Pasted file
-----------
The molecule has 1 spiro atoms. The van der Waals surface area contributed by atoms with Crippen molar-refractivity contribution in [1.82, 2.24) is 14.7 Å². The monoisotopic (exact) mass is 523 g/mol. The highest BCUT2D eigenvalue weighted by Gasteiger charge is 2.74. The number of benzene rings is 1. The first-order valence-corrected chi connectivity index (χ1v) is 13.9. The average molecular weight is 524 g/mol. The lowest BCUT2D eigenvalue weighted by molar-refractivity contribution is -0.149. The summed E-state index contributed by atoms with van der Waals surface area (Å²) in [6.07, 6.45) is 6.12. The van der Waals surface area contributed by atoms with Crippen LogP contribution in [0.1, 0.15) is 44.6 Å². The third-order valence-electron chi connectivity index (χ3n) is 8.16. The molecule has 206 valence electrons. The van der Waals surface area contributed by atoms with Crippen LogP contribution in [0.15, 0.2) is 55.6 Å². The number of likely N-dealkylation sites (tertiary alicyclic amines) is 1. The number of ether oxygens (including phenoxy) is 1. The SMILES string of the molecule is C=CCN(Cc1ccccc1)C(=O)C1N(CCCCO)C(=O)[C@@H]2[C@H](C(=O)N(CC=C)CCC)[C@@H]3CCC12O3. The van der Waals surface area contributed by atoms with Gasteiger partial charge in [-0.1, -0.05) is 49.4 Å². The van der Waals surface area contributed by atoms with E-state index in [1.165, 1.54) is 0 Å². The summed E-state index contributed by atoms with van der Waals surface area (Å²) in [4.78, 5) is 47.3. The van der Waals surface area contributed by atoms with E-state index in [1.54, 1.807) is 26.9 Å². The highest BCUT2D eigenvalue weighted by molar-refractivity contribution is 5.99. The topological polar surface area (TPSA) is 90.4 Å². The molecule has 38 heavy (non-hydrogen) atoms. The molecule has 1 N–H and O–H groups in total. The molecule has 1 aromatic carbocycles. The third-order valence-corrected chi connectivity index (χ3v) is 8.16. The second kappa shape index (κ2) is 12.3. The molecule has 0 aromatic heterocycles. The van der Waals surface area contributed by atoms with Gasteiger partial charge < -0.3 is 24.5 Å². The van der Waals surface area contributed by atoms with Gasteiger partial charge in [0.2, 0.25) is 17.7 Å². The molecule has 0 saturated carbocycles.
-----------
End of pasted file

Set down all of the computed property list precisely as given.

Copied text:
The molecule has 1 spiro atoms. The van der Waals surface area contributed by atoms with Crippen molar-refractivity contribution in [1.82, 2.24) is 14.7 Å². The monoisotopic (exact) mass is 523 g/mol. The highest BCUT2D eigenvalue weighted by Gasteiger charge is 2.74. The number of benzene rings is 1. The first-order valence-corrected chi connectivity index (χ1v) is 13.9. The average molecular weight is 524 g/mol. The lowest BCUT2D eigenvalue weighted by molar-refractivity contribution is -0.149. The summed E-state index contributed by atoms with van der Waals surface area (Å²) in [6.07, 6.45) is 6.12. The van der Waals surface area contributed by atoms with Crippen LogP contribution in [0.1, 0.15) is 44.6 Å². The third-order valence-electron chi connectivity index (χ3n) is 8.16. The molecule has 206 valence electrons. The van der Waals surface area contributed by atoms with Crippen LogP contribution in [0.15, 0.2) is 55.6 Å². The number of likely N-dealkylation sites (tertiary alicyclic amines) is 1. The number of ether oxygens (including phenoxy) is 1. The SMILES string of the molecule is C=CCN(Cc1ccccc1)C(=O)C1N(CCCCO)C(=O)[C@@H]2[C@H](C(=O)N(CC=C)CCC)[C@@H]3CCC12O3. The van der Waals surface area contributed by atoms with Gasteiger partial charge in [-0.1, -0.05) is 49.4 Å². The van der Waals surface area contributed by atoms with E-state index in [1.165, 1.54) is 0 Å². The summed E-state index contributed by atoms with van der Waals surface area (Å²) in [4.78, 5) is 47.3. The van der Waals surface area contributed by atoms with E-state index in [1.54, 1.807) is 26.9 Å². The highest BCUT2D eigenvalue weighted by molar-refractivity contribution is 5.99. The topological polar surface area (TPSA) is 90.4 Å². The molecule has 38 heavy (non-hydrogen) atoms. The molecule has 1 N–H and O–H groups in total. The molecule has 1 aromatic carbocycles. The third-order valence-corrected chi connectivity index (χ3v) is 8.16. The second kappa shape index (κ2) is 12.3. The molecule has 0 aromatic heterocycles. The van der Waals surface area contributed by atoms with Gasteiger partial charge < -0.3 is 24.5 Å². The van der Waals surface area contributed by atoms with Gasteiger partial charge in [0.2, 0.25) is 17.7 Å². The molecule has 0 saturated carbocycles.